Leaders of a statewide police union say their Florida-based parent organization staged a coup, ousted them, installed a new leader, and froze their bank account — all because they considered disaffiliating.
Now, three former leaders of the Massachusetts Coalition of Police, which represents 4,000 officers in 156 municipalities — primarily small towns — have filed a lawsuit against the International Union of Police Associations, which represents about 100,000 law enforcement employees in the United States and its territories. Mass COP does not represent officers in major cities like Boston, Worcester, Cambridge and Lowell, but does have MBTA Transit Police as members.
The plaintiffs say the international union, to which the Massachusetts coalition pays more than $200,000 in annual dues, is preventing its three leaders from running a 24-hour hot line for officers with urgent legal questions, paying the union’s attorneys, and running a benevolent fund for officers killed or injured on the job.
“This entire affair has nothing to do with what’s good for Mass COP’s members — it’s about what’s good for IUPA and its cash flow,” attorneys representing the ousted Massachusetts officers wrote in the lawsuit. “Mass COP represents one of IUPA’s largest locals, and it’s playing hardball in an attempt to preserve the flow of funds. Good faith is lacking, and federal law permits administratorship only in good faith.”
Attorneys for the two unions did not respond to messages seeking comment.
Mass COP has been affiliated with the International Union of Police Associations since its founding in 1979, according to the complaint.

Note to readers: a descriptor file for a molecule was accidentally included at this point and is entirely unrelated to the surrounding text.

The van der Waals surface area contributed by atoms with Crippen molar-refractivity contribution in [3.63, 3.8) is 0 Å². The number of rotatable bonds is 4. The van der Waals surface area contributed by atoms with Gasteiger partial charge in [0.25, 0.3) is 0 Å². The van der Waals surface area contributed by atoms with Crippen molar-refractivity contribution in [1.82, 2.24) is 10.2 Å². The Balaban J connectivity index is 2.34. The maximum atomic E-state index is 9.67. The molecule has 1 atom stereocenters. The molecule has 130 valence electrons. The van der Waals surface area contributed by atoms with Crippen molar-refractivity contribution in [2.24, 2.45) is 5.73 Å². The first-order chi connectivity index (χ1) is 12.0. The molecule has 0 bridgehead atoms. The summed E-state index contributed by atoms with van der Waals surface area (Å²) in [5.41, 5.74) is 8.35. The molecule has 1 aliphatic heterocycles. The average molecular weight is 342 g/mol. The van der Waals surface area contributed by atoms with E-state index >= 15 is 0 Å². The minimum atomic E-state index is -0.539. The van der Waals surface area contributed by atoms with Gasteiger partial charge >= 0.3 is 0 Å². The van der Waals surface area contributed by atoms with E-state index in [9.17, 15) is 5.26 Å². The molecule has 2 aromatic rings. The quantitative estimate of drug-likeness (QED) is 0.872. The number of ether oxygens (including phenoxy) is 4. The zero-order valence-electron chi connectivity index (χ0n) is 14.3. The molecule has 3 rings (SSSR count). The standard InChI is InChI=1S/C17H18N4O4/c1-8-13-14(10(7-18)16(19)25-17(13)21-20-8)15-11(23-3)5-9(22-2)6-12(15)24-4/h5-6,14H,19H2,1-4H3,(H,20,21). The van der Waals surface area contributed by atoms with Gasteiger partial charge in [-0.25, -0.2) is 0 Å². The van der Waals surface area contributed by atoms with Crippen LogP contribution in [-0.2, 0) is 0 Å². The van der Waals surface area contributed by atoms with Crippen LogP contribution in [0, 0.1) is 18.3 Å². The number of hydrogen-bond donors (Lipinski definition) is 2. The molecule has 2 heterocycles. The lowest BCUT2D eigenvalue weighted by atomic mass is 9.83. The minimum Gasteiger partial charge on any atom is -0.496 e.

The case dates to mid-October, when Mass COP leaders notified the international union that they would talk about possible disaffiliation at a meeting Nov. 14, according to the complaint. The complaint did not discuss the local union’s possible reasons for leaving the international group.
The international’s president, Sam A. Cabral, responded in an Oct. 16 letter, saying “there will be representatives present from the International at your upcoming meeting.”
But two days before the meeting, Cabral declared that an “emergency situation” required him to put Mass COP into administratorship, attorneys for the Mass COP leaders say in the suit. He stripped three leaders of their union titles: president Scott A. Hovsepian, a Waltham police officer; first vice president John E. Nelson, of the Peabody Police Department; and secretary and treasurer Robert W. Murphy, a retired Brookline police sergeant.
In a letter filed with the complaint, Cabral claimed Mass COP leaders underreported their membership by about 300 people to pay lower per-capita dues.
That day, Nov. 12, Cabral appointed an emergency administrator, who went to a Wellesley branch of Brookline Bank and, letter in hand, froze the group’s account, according to the complaint. The letter also ordered the bank to no longer allow Hovsepian, Nelson or Murphy to access the union’s funds, court records show.
Mass COP’s leaders had not seen the orders and were “entirely unaware of what IUPA was up to,” attorneys wrote.
The next day, the newly appointed administrator sent an e-mail to Mass COP’s 17 local vice presidents cancelling the Nov. 14 meeting and telling them Hovsepian, Nelson, and Murphy were removed because of “improper actions.”
Since then, the Massachusetts union’s actions have all but ground to a halt, lawyers said.
“A single administrator . . . cannot possibly provide the level of service, management, oversight, and guidance to Mass COP and its members that Secretary/Treasurer Murphy, First Vice President Nelson, and President Hovsepian do,” attorneys for the three wrote in their complaint.
“In their roles for Mass COP, they confront important and at times life-threatening issues on a regular basis,” attorneys wrote. “If the administratorship is allowed to continue, Mass COP members will suffer — irreversibly.”
The International Union of Police Associations had not on Monday filed a response to the complaint.